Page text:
Patricia is the type of person who is the first one to help others in need. The New Hampshire resident is a prominent volunteer in her community. She was part of a committee who fundraised for a new playground in the town of Meredith, and throughout the COVID-19 pandemic, she made meals for friends who had to undergo surgeries.
“I like giving back to the community as much as I can,” Patricia says.
In 2020, however, Patricia was the one who needed a helping hand.
The year started joyously. In July, Patricia found out she was pregnant with her second child. One month later, however, she sadly had a miscarriage. But routine doctor appointments during her pregnancy revealed something that may have gone undiscovered had she not been expecting – a breast lump. Patricia’s doctor originally thought the lump and surrounding swelling was the result of a breast infection, which is more common after a pregnancy. The lump remained after the pregnancy, and in November 2020, Patricia was diagnosed with triple positive breast cancer.
“I probably wouldn’t have known about the cancer for a couple years if all [the pregnancy and miscarriage] hadn’t happened,” Patricia said.
Right away, Patricia began chemotherapy and had surgery to remove the lump. She is still undergoing chemotherapy once every three weeks until May 2022. Patricia also has lupus, an autoimmune disease in which the body’s immune system mistakenly attacks her tissues, skin, joints, lymph nodes, and muscles. Unfortunately, when Patricia’s white blood cell counts rise after successful response to treatment, that intensifies her lupus because her immune system kicks into unnecessary overdrive. That’s caused brain fog that makes her easily forget things.
“It’s incredibly infuriating when you know you’re an intelligent person, but you keep forgetting what you have to do,” she said.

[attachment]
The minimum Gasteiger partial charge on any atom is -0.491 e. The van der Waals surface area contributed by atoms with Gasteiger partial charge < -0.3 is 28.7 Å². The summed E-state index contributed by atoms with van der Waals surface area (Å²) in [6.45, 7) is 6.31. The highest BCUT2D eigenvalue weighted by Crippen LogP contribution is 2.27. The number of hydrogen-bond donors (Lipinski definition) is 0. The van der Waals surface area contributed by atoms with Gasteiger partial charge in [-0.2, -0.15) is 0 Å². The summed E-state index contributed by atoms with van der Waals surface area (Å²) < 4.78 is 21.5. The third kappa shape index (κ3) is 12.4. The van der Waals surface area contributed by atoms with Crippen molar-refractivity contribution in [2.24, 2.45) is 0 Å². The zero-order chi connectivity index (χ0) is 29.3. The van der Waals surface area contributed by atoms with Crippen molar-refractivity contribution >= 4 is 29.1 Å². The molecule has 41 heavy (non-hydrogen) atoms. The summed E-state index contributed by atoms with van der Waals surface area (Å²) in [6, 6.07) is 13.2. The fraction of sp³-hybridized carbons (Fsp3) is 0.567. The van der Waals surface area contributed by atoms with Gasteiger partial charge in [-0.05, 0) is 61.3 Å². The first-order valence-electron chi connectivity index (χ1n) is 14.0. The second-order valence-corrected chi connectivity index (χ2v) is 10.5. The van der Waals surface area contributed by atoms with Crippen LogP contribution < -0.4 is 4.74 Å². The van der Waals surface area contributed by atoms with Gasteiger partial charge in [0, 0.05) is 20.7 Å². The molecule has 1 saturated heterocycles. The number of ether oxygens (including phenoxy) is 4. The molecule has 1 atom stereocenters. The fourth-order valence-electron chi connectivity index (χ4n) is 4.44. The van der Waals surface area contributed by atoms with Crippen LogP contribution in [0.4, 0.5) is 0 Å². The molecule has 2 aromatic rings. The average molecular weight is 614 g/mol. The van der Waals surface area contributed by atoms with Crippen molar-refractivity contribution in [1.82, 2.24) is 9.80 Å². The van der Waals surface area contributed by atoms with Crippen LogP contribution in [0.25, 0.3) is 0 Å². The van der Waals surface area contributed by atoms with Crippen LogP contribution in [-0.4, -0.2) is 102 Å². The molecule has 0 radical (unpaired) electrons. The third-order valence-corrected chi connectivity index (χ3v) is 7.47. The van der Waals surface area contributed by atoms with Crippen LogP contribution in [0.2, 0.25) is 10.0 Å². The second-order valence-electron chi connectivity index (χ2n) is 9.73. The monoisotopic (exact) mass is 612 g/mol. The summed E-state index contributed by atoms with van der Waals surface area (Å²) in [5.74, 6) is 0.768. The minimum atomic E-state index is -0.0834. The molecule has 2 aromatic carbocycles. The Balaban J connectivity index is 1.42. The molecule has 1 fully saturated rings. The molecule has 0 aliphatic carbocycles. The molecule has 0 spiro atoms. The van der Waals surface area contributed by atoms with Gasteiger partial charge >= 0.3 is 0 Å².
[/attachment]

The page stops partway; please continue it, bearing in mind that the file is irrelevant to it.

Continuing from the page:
But even through all of these compounding difficulties, Patricia still had the time and ability to help others. During the first months of her treatment, when her local schools were in a remote learning period, Patricia took in her nephew to help with his schooling while also overseeing the educational progress of her own son, Brennan, then 10 years old.
Soon, though, the cancer treatments and the responsibility of caring for two children took a toll on her finances, and the helper was the one needing help. That’s when Patricia spoke with her social worker about options, and her social worker immediately applied to the Joe Andruzzi Foundation.
“The social workers made a huge impact,” Patricia said. “Because of them, I didn’t have to do all this work of applying for financial assistance.”
JAF came to Patricia’s need and supported her through the Financial Assistance Program, and the Food Security Program, presented by ROI Communications. Not only was Patricia able to receive assistance to pay for her groceries, JAF also helped her pay a car payment, a car insurance bill, and a phone bill.
“It was such a big relief … it was a slight weight lifted off my shoulders,” Patricia said.
As Patricia continues treatment, she’ll remember the kindness shown to her by others during her difficult moments, including the support she received from JAF, and she’ll remember that as she continues to be a force for good in her community. She even mentioned an oft-spoken phrase in the JAF lexicon.
“I’ll definitely pay it forward as much as I can,” she said.